Krajewski, Marek - 'Death in Breslau' (translated by Danusia Stok)
Dresden 1950: Herbert Anwaldt is locked away in a psychiatric institution, afraid of insects, cockroaches and especially scorpions. Why?
Breslau 1933, a city near the Polish border shortly after the Nazi seizure of power, and seventeen year old Marietta von der Malten is found in a railway carriage murdered with her intestines sliced open and a live scorpion inserted into the abdominal cavity. Her governess Mlle Francoise Debroux is also found dead strangled with a curtain cord, while a railway worker has been stung to death by three scorpions, and on the wall of the carriage is strange oriental writing.
Kriminaldirektor Eberhard Mock is interrupted in his weekly chess assignation with two ladies of the night and goes to investigate. Mock's assistant Max Forstner is a protege of the fanatical Nazi Obergruppenfuhrer SA Edmund Heines and therefore Mock has to tread very carefully. Mock and the victim's father Baron von der Malten are Freemasons, and because of this vulnerability he seals a bargain with Walter Piontek of the Gestapo to blame the murders on a crazy old Jew, Isidor Friedlander who sells scorpions.
The following year, after the purge of the SA, Baron von der Malten receives evidence that Friedlander was not guilty and demands that Mock, now promoted, assists the recovering young alcoholic Berlin policeman Herbert Anwaldt who has been sent to uncover the real murderer. Breslau is a beautiful corrupt city sweltering in the summer heat and Anwaldt, with the Gestapo watching his every move and Mock off on a holiday, gets himself into very deep trouble while investigating the decadent Baron Wilhelm von Kopperlingk and the perverted Doctor George Maass.
Mock returns just in time and he and Anwaldt discover that the solution to the crimes may be in the distant past and deciphering the ancient oriental text leads them to a surprising conclusion.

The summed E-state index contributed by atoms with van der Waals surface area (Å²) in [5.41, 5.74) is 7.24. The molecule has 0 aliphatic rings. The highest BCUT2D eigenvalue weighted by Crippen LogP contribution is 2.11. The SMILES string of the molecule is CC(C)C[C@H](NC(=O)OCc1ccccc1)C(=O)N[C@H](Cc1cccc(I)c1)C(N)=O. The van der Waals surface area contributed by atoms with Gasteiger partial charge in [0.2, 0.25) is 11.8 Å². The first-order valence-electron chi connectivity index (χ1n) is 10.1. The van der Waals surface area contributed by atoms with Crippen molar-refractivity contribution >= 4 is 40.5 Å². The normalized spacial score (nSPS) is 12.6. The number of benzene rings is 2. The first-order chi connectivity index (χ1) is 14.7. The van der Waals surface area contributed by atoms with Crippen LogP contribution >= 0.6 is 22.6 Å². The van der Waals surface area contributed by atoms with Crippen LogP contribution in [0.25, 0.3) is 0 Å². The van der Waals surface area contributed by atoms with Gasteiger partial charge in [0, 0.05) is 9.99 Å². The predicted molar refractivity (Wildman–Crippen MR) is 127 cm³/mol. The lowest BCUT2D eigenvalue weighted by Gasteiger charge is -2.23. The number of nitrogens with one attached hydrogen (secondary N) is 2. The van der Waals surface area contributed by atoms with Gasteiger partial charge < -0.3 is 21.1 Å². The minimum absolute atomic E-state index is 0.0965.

The German city of Breslau has now become the Polish city of Wroclaw where author Marek Krajewski is a lecturer in Classical Studies at the university. His translator is Danusia Stok who lived in Poland for several years before returning to London. They both have done a very fine job in bringing Eberhard Mock to an English readership. This novel is a brilliant inventive introduction to Polish crime fiction and Krajewski's flawed detective Eberhard Mock, a man well fitted for his time and place. Erasmus said that "in the country of the blind the one eyed man is king", and in the totally perverted world of the Nazi takeover from the decadent Weimar Republic with corrupt elderly aristocrats slobbering over "schoolgirl" prostitutes, and Gestapo torturers having free rein, even Eberhard Mock, a master of blackmail and threats, seems almost modest in his desires and gentle in his methods.
Marek Krajewski is definitely a master at recreating an atmosphere of fear, darkness, creepiness and foreboding. You almost seem to be in the Adler with Mock driving through the beautiful menacing streets of Breslau, or with the torturers in the dank dark cells. That atmosphere combined with strong characterisation and a complicated plot involving a strange medieval sect makes this a very good start to what promises to be an interesting series.
The pre-war world of suspicion and fear has proved to be a fertile ground for crime fiction thriller writers such as Philip Kerr and Alan Furst, now Marek Krajewski has entered that exalted company and I shall certainly be looking forward to his next book.
Read another review of DEATH IN BRESLAU.
Norman Price, England